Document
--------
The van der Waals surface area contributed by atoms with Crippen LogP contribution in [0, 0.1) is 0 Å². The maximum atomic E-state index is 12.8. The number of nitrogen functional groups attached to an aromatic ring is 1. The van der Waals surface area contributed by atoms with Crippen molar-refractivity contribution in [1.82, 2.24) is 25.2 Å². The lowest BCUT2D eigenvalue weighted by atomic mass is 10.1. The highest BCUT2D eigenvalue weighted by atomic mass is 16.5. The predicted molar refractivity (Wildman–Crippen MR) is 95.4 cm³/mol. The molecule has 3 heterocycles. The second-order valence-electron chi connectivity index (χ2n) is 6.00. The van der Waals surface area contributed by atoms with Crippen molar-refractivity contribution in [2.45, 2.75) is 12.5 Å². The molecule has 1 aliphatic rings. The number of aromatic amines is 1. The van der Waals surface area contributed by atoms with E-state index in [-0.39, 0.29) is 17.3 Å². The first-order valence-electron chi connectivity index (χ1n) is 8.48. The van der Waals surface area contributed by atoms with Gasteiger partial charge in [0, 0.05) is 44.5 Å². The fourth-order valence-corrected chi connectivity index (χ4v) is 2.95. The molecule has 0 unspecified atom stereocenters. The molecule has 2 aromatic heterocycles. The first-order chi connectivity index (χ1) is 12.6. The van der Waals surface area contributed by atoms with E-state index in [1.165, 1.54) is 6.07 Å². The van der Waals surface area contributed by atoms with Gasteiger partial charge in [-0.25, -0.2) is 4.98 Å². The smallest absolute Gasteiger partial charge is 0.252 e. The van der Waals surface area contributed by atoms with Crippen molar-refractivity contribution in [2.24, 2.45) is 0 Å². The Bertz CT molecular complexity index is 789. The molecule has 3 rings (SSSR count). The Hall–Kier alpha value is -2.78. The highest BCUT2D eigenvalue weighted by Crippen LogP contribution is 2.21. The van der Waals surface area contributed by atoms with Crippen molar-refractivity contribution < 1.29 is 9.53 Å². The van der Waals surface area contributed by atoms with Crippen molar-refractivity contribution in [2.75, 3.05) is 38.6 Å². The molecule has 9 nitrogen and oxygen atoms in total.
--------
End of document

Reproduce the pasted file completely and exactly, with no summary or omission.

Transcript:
The van der Waals surface area contributed by atoms with Crippen LogP contribution in [0, 0.1) is 0 Å². The maximum atomic E-state index is 12.8. The number of nitrogen functional groups attached to an aromatic ring is 1. The van der Waals surface area contributed by atoms with Crippen molar-refractivity contribution in [1.82, 2.24) is 25.2 Å². The lowest BCUT2D eigenvalue weighted by atomic mass is 10.1. The highest BCUT2D eigenvalue weighted by atomic mass is 16.5. The predicted molar refractivity (Wildman–Crippen MR) is 95.4 cm³/mol. The molecule has 3 heterocycles. The second-order valence-electron chi connectivity index (χ2n) is 6.00. The van der Waals surface area contributed by atoms with Crippen molar-refractivity contribution in [2.45, 2.75) is 12.5 Å². The molecule has 1 aliphatic rings. The number of aromatic amines is 1. The van der Waals surface area contributed by atoms with E-state index in [-0.39, 0.29) is 17.3 Å². The first-order valence-electron chi connectivity index (χ1n) is 8.48. The van der Waals surface area contributed by atoms with Gasteiger partial charge in [0, 0.05) is 44.5 Å². The fourth-order valence-corrected chi connectivity index (χ4v) is 2.95. The molecule has 0 unspecified atom stereocenters. The molecule has 2 aromatic heterocycles. The first-order chi connectivity index (χ1) is 12.6. The van der Waals surface area contributed by atoms with E-state index in [1.165, 1.54) is 6.07 Å². The van der Waals surface area contributed by atoms with Gasteiger partial charge in [-0.25, -0.2) is 4.98 Å². The smallest absolute Gasteiger partial charge is 0.252 e. The van der Waals surface area contributed by atoms with Crippen molar-refractivity contribution in [2.24, 2.45) is 0 Å². The Bertz CT molecular complexity index is 789. The molecule has 3 rings (SSSR count). The Hall–Kier alpha value is -2.78. The highest BCUT2D eigenvalue weighted by Crippen LogP contribution is 2.21. The van der Waals surface area contributed by atoms with Crippen molar-refractivity contribution < 1.29 is 9.53 Å². The van der Waals surface area contributed by atoms with Crippen molar-refractivity contribution in [2.75, 3.05) is 38.6 Å². The molecule has 9 nitrogen and oxygen atoms in total.